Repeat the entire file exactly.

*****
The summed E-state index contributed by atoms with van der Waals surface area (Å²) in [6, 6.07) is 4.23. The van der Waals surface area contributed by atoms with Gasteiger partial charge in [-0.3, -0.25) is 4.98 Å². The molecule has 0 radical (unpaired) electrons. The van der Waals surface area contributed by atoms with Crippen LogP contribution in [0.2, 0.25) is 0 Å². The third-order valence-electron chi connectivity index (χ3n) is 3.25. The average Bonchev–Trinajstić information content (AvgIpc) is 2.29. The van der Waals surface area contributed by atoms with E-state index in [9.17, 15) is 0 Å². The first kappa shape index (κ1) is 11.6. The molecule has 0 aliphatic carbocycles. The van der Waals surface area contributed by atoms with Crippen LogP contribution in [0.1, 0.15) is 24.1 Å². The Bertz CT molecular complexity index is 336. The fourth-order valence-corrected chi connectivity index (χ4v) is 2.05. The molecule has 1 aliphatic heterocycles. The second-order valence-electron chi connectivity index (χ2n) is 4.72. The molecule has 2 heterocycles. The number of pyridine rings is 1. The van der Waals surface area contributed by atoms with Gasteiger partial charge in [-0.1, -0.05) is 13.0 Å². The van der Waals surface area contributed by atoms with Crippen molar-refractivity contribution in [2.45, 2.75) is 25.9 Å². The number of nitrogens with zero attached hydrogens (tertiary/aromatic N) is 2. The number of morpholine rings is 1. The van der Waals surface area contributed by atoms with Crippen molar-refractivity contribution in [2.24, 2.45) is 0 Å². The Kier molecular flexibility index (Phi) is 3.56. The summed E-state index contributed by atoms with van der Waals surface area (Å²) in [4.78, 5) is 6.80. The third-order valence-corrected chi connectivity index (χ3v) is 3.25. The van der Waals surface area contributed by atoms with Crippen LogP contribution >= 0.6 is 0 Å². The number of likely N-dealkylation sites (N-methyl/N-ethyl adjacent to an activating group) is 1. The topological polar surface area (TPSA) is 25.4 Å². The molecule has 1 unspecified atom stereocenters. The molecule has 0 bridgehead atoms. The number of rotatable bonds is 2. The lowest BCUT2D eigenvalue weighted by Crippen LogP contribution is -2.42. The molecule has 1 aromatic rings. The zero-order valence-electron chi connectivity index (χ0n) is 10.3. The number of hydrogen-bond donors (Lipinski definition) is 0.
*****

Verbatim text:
The summed E-state index contributed by atoms with van der Waals surface area (Å²) in [6, 6.07) is 4.23. The van der Waals surface area contributed by atoms with Gasteiger partial charge in [-0.3, -0.25) is 4.98 Å². The molecule has 0 radical (unpaired) electrons. The van der Waals surface area contributed by atoms with Crippen LogP contribution in [0.2, 0.25) is 0 Å². The third-order valence-electron chi connectivity index (χ3n) is 3.25. The average Bonchev–Trinajstić information content (AvgIpc) is 2.29. The van der Waals surface area contributed by atoms with E-state index in [9.17, 15) is 0 Å². The first kappa shape index (κ1) is 11.6. The molecule has 0 aliphatic carbocycles. The van der Waals surface area contributed by atoms with Crippen LogP contribution in [0.1, 0.15) is 24.1 Å². The Bertz CT molecular complexity index is 336. The fourth-order valence-corrected chi connectivity index (χ4v) is 2.05. The molecule has 1 aliphatic heterocycles. The second-order valence-electron chi connectivity index (χ2n) is 4.72. The molecule has 2 heterocycles. The number of pyridine rings is 1. The van der Waals surface area contributed by atoms with Gasteiger partial charge in [-0.1, -0.05) is 13.0 Å². The van der Waals surface area contributed by atoms with Crippen molar-refractivity contribution in [2.45, 2.75) is 25.9 Å². The number of nitrogens with zero attached hydrogens (tertiary/aromatic N) is 2. The number of morpholine rings is 1. The van der Waals surface area contributed by atoms with Crippen molar-refractivity contribution in [2.24, 2.45) is 0 Å². The Kier molecular flexibility index (Phi) is 3.56. The summed E-state index contributed by atoms with van der Waals surface area (Å²) in [4.78, 5) is 6.80. The third-order valence-corrected chi connectivity index (χ3v) is 3.25. The van der Waals surface area contributed by atoms with Crippen LogP contribution >= 0.6 is 0 Å². The number of likely N-dealkylation sites (N-methyl/N-ethyl adjacent to an activating group) is 1. The topological polar surface area (TPSA) is 25.4 Å². The molecule has 1 unspecified atom stereocenters. The molecule has 0 bridgehead atoms. The number of rotatable bonds is 2. The lowest BCUT2D eigenvalue weighted by Crippen LogP contribution is -2.42. The molecule has 1 aromatic rings. The zero-order valence-electron chi connectivity index (χ0n) is 10.3. The number of hydrogen-bond donors (Lipinski definition) is 0.